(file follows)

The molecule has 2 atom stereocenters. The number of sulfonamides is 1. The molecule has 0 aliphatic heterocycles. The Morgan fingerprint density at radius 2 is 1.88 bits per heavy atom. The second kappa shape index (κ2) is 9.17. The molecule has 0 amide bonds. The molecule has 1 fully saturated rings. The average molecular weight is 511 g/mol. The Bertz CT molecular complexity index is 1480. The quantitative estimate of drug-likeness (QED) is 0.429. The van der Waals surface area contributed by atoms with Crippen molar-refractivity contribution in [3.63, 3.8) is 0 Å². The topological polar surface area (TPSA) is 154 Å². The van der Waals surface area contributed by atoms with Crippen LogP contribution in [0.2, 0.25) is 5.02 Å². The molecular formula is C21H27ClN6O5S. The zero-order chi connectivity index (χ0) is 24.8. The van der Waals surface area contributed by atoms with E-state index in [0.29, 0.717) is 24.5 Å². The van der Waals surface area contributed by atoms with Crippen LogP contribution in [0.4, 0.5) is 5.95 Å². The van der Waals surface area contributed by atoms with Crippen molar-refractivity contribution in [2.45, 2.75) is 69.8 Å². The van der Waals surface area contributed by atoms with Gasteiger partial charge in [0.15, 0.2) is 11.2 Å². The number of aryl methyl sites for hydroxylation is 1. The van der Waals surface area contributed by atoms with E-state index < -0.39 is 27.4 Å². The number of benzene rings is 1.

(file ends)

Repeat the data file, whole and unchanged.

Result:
The molecule has 2 atom stereocenters. The number of sulfonamides is 1. The molecule has 0 aliphatic heterocycles. The Morgan fingerprint density at radius 2 is 1.88 bits per heavy atom. The second kappa shape index (κ2) is 9.17. The molecule has 0 amide bonds. The molecule has 1 fully saturated rings. The average molecular weight is 511 g/mol. The Bertz CT molecular complexity index is 1480. The quantitative estimate of drug-likeness (QED) is 0.429. The van der Waals surface area contributed by atoms with Crippen molar-refractivity contribution in [3.63, 3.8) is 0 Å². The topological polar surface area (TPSA) is 154 Å². The van der Waals surface area contributed by atoms with Crippen LogP contribution in [0.2, 0.25) is 5.02 Å². The molecular formula is C21H27ClN6O5S. The zero-order chi connectivity index (χ0) is 24.8. The van der Waals surface area contributed by atoms with E-state index in [0.29, 0.717) is 24.5 Å². The van der Waals surface area contributed by atoms with Crippen LogP contribution in [0.4, 0.5) is 5.95 Å². The van der Waals surface area contributed by atoms with Crippen molar-refractivity contribution in [2.45, 2.75) is 69.8 Å². The van der Waals surface area contributed by atoms with Gasteiger partial charge in [0.15, 0.2) is 11.2 Å². The number of aryl methyl sites for hydroxylation is 1. The van der Waals surface area contributed by atoms with E-state index < -0.39 is 27.4 Å². The number of benzene rings is 1.